There is absolutely no question that violence, particularly gun violence, is a major problem in Chicago. There have been over 3,000 people shot in Chicago this year alone and 473 of those victims have died. These numbers are higher than last year and in fact some of the highest since the 1990’s. No doubt this is a massive issue that is shaking the city and the country.
But there is another problem that keeps being swept under the rug and ignored, and that is the number of police shootings occurring not just in Chicago but across the nation. While there have been 92 deaths due to a police shooting in Chicago over the past six years, those numbers are eerily similar all over the United States.
The Chicago Tribune recently gained access to data about police shootings in Chicago after a long battle to obtain the information. Their analysis brought up some startling, and disturbing, patterns. Here are just a few of the highlights:
- Most often the police officer involved in the shooting wasn’t a rookie officer. The average number of years served was nine.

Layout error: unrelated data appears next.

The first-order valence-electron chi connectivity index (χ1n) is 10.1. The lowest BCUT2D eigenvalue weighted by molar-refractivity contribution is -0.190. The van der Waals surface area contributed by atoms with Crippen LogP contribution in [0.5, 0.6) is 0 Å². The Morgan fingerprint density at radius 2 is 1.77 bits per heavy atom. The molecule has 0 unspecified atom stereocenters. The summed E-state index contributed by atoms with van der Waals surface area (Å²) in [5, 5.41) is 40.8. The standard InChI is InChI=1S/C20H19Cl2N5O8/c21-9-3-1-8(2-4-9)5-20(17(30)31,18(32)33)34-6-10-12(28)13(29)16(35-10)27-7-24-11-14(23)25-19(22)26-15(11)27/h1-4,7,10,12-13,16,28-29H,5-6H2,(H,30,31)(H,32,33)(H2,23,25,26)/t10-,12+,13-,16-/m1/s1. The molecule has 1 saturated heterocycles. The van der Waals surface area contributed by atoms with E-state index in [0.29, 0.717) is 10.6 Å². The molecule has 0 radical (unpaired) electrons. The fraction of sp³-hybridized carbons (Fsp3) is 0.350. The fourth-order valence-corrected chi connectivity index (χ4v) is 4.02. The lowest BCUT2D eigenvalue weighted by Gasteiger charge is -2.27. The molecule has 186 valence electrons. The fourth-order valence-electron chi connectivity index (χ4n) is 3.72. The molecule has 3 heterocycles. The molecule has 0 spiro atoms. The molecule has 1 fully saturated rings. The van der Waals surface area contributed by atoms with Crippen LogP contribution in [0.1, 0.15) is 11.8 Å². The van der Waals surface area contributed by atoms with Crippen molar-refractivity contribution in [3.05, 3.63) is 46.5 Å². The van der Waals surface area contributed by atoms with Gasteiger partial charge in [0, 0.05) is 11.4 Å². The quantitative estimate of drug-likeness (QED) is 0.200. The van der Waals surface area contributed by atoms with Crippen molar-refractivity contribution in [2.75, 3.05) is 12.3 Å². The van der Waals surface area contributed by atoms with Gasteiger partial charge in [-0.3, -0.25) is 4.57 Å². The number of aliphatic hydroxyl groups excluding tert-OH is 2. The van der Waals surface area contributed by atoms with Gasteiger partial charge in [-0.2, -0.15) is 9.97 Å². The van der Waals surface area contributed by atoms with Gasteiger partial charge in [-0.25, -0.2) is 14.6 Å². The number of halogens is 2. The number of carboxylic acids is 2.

- From 2010 to 2015, there were 435 police shootings and in those shootings, 2,623 bullets were fired.
- While about half of the officers involved in these shootings were African-American or Hispanic, about four out of five victims were also African-American or Hispanic.
These are just a few of the highlights from the Tribune’s analysis, yet they make a strong case for the change that is desperately needed. Police officers in Chicago, and across the country, need to take on huge reforms in order to solve this problem. It won’t happen overnight and it will take serious effort from both police officers and the community to make significant changes and end the violence on our streets.
Reporting these incidents will help make a difference. If you have been a victim of police brutality or misconduct, it’s important to seek help as soon as possible.